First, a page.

Ireland is an island country lying to the west of Great Britian. It is separated from Great Britain by St. George’s Channel, the Irish Sea and the Northern Channel. At its greatest length, from northeast to southwest, it measures three hundred and two miles.
The first human settlements on the island on the northeastern edge of Europe were made relatively late in European prehistory, about six thousand B. C. It remained relatively uninhabited and un invaded. The only knowledge of this Ireland is through references in Greek and Roman literature and pagan legends that survived into the Christian period. Sometime between six hundred and one hundred fifty B.
C. Celtic peoples from western Europe, Known as Gaels, invaded and subdued the inhabitants. The basic units of the Gaelic society were the tua tha, which were petty kingdoms. They remained independent of each other but shared the same common language, Gaelic. There were also a class of men called bretons, “who were learned in customary laws and helped to preserve throughout Ireland a uniform yet archaic social system.” (Grolier) One reason for the unique nature of their society was that the Romans, who had transformed the Celtic societies of Britain and other societies with their armies, roads, administrative system and town structures, never tried to conquer Ireland.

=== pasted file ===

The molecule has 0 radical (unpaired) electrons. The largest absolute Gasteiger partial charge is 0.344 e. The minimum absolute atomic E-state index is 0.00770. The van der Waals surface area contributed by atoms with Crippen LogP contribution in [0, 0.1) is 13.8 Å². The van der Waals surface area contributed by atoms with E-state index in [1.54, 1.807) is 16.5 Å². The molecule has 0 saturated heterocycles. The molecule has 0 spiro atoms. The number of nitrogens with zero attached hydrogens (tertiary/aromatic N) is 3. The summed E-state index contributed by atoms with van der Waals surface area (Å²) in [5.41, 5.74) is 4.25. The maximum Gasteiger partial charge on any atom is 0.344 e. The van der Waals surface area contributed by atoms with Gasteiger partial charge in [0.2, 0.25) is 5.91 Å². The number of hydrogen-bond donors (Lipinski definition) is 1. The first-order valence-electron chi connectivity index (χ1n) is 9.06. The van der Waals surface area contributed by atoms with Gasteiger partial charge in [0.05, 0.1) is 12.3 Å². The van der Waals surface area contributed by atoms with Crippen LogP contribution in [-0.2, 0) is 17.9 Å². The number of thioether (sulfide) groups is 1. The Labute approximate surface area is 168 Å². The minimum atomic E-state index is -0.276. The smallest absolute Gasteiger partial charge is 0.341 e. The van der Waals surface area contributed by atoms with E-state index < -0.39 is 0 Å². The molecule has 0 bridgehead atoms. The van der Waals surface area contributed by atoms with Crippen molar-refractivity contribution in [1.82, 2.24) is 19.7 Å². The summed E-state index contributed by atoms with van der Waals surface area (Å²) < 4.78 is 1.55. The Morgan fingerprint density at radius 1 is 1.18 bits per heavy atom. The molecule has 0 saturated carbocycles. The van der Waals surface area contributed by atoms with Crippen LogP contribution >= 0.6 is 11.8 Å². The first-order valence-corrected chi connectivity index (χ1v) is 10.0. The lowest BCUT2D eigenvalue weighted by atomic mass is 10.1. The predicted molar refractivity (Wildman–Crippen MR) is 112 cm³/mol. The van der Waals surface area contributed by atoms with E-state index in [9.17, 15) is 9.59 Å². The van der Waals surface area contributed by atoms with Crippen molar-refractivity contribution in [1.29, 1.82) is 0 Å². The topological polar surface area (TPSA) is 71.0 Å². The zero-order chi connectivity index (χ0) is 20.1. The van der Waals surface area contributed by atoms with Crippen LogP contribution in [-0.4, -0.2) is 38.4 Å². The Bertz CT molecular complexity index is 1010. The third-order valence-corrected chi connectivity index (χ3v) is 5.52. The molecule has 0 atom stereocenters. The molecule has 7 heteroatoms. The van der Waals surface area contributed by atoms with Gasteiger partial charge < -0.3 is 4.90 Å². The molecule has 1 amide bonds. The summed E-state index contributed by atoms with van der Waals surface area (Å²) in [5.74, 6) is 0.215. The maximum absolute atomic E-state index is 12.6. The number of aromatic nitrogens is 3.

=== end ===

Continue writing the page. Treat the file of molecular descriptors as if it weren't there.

A result of Ireland’s isolation from Romanized Europe was the development of a distinctive Celtic type of Christianity. While Saint Patrick introduced Latin Christianity into the country in the fifth century, the system of bishops with territorial dioceses which was modeled on the Roman’s administrative system, it could not find security in Ireland at the time. (Grolier) Though the independent tua th remained the basic unit of Gaelic secular society, the sovereign monastery became the basic unit of Celtic Christianity. During the sixth and seventh centuries Irish monasteries were great centers of learning.
My strong belief is that in todays society a great emphasis is put on finding ones own life path, by realizing own strength and weakness. I believe it is what makes the difference between success and failure. Every human being is unique and posses their own characteristics. But there are some that think most people are basically the same. I dont agree with that assessment. I do feel that every one ...